Andrey Kovatchev: A unified health safety protocol for Covid-19 is needed

It is democratic to freely express your opinion, but not by means of blockades

The European Commission insists from the beginning of the pandemic that there must be a common European health safety protocol. It should include common criteria for indicating when restrictions should enter into force and of what type they should be. It is better to have a European approach, and that is the reason I inquired with the EC whether it has requested from the Member States to unite around a common health safety protocol,MEP Andrey Kovatchev says in an interview with Monitor news agency..

Mr Kovatchev, you have submitted an inquiry to the EC about the absence of a unified health safety protocol for Covid-19 and the restrictions on freedom of movement in the EU. What should such a protocol encompass?

Since the beginning of the coronavirus pandemic, the European Commission has stated that there must be a common European health safety protocol. It should include common criteria for indicating when restrictions should enter into force and of what type they should be. I consider that there should be a common passenger identifier, the so-called QR code, which different countries have been introducing. You know that in different countries, different conditions for visits prevail, as well as different criteria and restrictions for a certain number of infected people. It is therefore better to have a European approach, and that is the reason I inquired with the EC whether it has requested from the Member States to unite around a common health safety protocol and harmonisation of the requirements. This is necessary to be done because, as you can see, some countries require a negative PCR test when entering their territory from a high-risk country. Then you are released from a 14-day quarantine. We are still in August, and we are awaiting for respiratory viruses during the autumn-winter period. Experts expect the situation to worsen. That is why there must be security for the benefit of businesses and citizens, so that the situation from March-April does not happen again. Let's identify regions which are really dangerous and where an appropriate quarantine is to be observed. Then it must be decided which is the correct course of action - one negative PCR test, several tests during a time period, or 14 days of quarantine in any case. There are several options.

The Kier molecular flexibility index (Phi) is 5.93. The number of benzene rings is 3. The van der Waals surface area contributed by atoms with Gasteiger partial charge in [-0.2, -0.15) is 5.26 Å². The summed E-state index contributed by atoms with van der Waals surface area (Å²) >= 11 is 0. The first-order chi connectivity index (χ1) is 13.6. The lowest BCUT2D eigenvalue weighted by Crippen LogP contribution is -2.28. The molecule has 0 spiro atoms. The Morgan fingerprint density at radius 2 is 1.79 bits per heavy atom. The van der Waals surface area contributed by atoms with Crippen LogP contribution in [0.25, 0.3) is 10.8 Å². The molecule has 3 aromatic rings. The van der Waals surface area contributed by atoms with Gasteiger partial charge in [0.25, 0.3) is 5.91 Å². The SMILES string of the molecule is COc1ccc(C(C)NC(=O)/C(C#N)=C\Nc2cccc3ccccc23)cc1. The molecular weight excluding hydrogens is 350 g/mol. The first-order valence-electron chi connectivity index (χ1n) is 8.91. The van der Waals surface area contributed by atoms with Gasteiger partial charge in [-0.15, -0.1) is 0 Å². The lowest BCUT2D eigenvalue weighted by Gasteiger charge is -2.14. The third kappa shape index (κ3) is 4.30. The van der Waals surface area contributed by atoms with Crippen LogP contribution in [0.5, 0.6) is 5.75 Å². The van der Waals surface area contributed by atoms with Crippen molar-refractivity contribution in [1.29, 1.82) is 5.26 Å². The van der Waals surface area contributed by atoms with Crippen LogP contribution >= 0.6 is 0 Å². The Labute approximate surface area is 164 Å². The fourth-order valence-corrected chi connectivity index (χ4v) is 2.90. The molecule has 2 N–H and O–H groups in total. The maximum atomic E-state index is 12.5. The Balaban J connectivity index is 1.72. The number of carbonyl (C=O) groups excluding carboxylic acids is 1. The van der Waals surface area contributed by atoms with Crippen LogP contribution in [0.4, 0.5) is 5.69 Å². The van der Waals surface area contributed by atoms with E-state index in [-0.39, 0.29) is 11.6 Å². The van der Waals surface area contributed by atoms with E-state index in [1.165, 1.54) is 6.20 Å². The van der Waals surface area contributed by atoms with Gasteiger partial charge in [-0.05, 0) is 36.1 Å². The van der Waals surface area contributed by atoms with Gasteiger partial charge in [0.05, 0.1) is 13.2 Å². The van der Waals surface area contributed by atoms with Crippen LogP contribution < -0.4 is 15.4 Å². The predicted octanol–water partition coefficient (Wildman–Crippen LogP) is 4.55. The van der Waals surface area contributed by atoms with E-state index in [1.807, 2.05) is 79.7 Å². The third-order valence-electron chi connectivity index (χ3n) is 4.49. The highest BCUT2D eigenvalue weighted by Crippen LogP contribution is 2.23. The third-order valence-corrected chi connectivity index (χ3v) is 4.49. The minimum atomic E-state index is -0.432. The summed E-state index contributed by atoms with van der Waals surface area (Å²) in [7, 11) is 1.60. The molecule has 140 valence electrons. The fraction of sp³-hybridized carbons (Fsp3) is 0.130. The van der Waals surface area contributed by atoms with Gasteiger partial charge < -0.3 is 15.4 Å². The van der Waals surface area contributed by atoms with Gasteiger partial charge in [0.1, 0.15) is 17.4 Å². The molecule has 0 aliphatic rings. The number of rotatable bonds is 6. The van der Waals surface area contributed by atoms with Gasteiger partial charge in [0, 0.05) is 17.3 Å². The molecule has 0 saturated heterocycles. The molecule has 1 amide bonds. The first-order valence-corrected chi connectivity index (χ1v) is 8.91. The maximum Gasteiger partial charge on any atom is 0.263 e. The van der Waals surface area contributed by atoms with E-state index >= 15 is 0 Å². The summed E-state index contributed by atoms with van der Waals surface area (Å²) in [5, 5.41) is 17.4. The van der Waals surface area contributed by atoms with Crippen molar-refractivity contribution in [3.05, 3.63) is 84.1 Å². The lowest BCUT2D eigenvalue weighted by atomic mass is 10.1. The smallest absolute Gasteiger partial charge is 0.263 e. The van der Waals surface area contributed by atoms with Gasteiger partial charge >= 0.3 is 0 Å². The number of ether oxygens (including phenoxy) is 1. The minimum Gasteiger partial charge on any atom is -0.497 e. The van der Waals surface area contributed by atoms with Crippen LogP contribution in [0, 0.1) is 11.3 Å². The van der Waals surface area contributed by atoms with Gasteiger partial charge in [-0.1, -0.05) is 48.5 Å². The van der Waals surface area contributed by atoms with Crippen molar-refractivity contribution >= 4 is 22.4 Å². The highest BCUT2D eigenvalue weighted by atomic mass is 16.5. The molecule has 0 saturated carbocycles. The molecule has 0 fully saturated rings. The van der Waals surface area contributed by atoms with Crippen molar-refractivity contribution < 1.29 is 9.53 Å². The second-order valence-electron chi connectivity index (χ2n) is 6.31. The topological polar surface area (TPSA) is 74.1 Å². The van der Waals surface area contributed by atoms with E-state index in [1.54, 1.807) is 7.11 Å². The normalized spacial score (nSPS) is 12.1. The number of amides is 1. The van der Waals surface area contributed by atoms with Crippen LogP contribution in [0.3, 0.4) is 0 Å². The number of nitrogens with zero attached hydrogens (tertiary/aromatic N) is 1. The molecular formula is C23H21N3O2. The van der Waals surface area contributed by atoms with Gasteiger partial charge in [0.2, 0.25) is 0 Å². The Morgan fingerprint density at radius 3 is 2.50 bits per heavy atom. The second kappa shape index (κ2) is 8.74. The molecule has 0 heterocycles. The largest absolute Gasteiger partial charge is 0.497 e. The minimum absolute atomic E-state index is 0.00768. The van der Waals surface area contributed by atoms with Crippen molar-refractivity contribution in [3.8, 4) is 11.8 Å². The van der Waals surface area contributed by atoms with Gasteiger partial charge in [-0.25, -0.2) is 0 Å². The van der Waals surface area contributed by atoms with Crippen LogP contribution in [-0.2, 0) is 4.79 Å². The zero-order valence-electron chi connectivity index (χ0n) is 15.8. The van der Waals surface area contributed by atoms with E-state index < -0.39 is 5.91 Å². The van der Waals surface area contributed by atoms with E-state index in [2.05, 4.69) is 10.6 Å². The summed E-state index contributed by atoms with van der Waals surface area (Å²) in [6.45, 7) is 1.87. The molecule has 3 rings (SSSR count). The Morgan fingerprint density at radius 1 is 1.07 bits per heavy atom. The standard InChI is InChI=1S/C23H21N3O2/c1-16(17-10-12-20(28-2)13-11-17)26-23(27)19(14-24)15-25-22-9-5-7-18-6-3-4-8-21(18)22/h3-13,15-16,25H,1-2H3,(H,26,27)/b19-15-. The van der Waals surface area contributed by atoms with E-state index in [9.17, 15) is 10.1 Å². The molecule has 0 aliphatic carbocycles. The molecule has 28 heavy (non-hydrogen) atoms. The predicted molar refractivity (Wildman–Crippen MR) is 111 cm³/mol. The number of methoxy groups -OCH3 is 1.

Each region presents different kinds of risks, how appropriate will it be to introduce uniform conditions?

Surely, there are different kinds of risks in the different regions, so they must be identified. Germany, for example, currently recognises certain regions as risky, Belgium recognises different ones. This can also be done at European level. Of course, an entire country cannot be put in quarantine, only separate outbreaks can, if there would be such. However, this is extremely difficult for the free movement in a given country, if Europe-wide measures are not in place.

When do you expect to receive an answer from the EC on this issue?

I hope that in early September it will become clear what measures the European Commission has taken. However, I would like to point out that I have personally written to Ms Ursula von der Leyen and she indicated that she would directly address the European citizens by making a statement on the national TV channels of the Member States. In this statement she has to explain what measures the European Union has taken for the winter season. In my opinion, no action should be expected from the national governments alone. We ourselves, as European citizens, must perceive that there is a functioning European Commission when it comes to the economic recovery. Only this way we can have predictability. We need to know the measures which are being launched. The question is not only about the funding, but about a health safety protocol, free movement, risks for tourism and more. It must not appear to anyone that the EU does not exist in this coronavirus pandemic. Steps have been taken to deal with the current situation, but the public must be informed about them.